File names need to achieve two primary goals, they need to make sense to a human reading them and they need to be constructed in a way that allows a computer to parse or process them. That is, file names should be human interpretable and machine readable. How do we achieve this?
To be human interpretable, a file name needs to be meaningful. To do this, it needs to convey some basic information to a person reading it. We do this by integrating metadata into the file name. The metadata elements we include are:
- Who created the file
- The date on which it was created
- The project to which it is connected
- The nature of the contents of the file
- If it’s been modified
- The type or format of the file
That is, we should be able to look at a file and tell, who created it, when it was created, what it is related to, what is inside of it, if it has been updated, and what application I should expect to be able to open it with. As we’ll see shortly, we don’t always include a date, and we don’t always include information about modifying a file.
All said, that’s a fair bit of information to hold in a file name!
What does it mean for a file name to be machine readable or machine interpretable? It means building our file names in such a way that we can easily organize them so that they can be sorted by an application and in a way that makes sense to us. It also means building our names according to set patterns, which can then be parsed along known delimiters. Lastly, it means building our names in such a way that if we move them from one computer to another, from one application to another, or from one operating system to another, the files remain interpretable in exactly the same way.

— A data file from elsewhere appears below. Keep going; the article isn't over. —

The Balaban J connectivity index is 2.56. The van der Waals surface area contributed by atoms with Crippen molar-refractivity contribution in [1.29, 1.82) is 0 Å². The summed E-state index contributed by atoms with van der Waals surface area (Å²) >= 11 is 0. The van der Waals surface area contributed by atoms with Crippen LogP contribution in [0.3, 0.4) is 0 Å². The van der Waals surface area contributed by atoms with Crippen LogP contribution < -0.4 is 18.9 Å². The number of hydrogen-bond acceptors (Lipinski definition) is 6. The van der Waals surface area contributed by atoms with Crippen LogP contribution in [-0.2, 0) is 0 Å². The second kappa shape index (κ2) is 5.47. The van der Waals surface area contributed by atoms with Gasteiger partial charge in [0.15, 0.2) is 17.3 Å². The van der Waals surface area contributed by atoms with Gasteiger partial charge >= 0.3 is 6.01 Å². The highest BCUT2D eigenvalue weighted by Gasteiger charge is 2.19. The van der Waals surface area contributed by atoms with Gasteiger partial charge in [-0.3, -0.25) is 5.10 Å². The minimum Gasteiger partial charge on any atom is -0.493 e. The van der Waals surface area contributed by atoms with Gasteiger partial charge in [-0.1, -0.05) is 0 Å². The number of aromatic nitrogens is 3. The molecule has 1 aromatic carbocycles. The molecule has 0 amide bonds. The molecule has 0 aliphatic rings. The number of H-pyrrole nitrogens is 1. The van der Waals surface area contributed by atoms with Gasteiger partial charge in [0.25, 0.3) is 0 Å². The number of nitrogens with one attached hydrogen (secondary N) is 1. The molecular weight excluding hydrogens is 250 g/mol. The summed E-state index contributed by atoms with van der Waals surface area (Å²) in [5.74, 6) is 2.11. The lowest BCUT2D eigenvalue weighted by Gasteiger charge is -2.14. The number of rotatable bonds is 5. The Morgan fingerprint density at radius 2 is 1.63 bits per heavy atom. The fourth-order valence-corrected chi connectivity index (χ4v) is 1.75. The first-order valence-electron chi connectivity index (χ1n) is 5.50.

How do we do this? We avoid special characters and follow conventions.
Special characters are all characters except:
- Any character that is a part of the English alphabet
- Numbers from
0 - 9
This means that a space " " is a special character, which means that your file names should not have spaces.
When operating in a multi-lingual or non-English environment, this can prove problematic, but it is an unfortunate legacy of the development of computer standards that has yet to be fully resolved.
Convention has file naming proceed in the following order, with each element separated by an underscore
_, and words within an element joined with a dash
-. The file type is generally added with a period
. and is usually automatically generated when an application creates a file.
Dates should be written in the following format
yyyymmdd. They should contain no spaces, no dashes, no words, just 8 numbers. Months and Days that are from 1 - 9 should be led by a 0. For example, January 23, 2020, should be written 20200123. When written this way, your computer will always sort your files from the earliest date to the latest date.
Keeping track of dates is especially important for data because the date on which your data was collected has direct relevance. Dates are less important for things like figures because they are derived from previously dated data.
Version tracking is achieved in file naming by adding
_Vn where n is the version number. With each major change, we increase n by 1. So version 1 would read
_V1, and when updated, it would read
Versions are very important for things like manuscripts and interpretations of data, such as figures and other visualizations, which we will continue to change and modify throughout a project. Data, however, while it has a collection date, should not be modified, and should not then be versioned.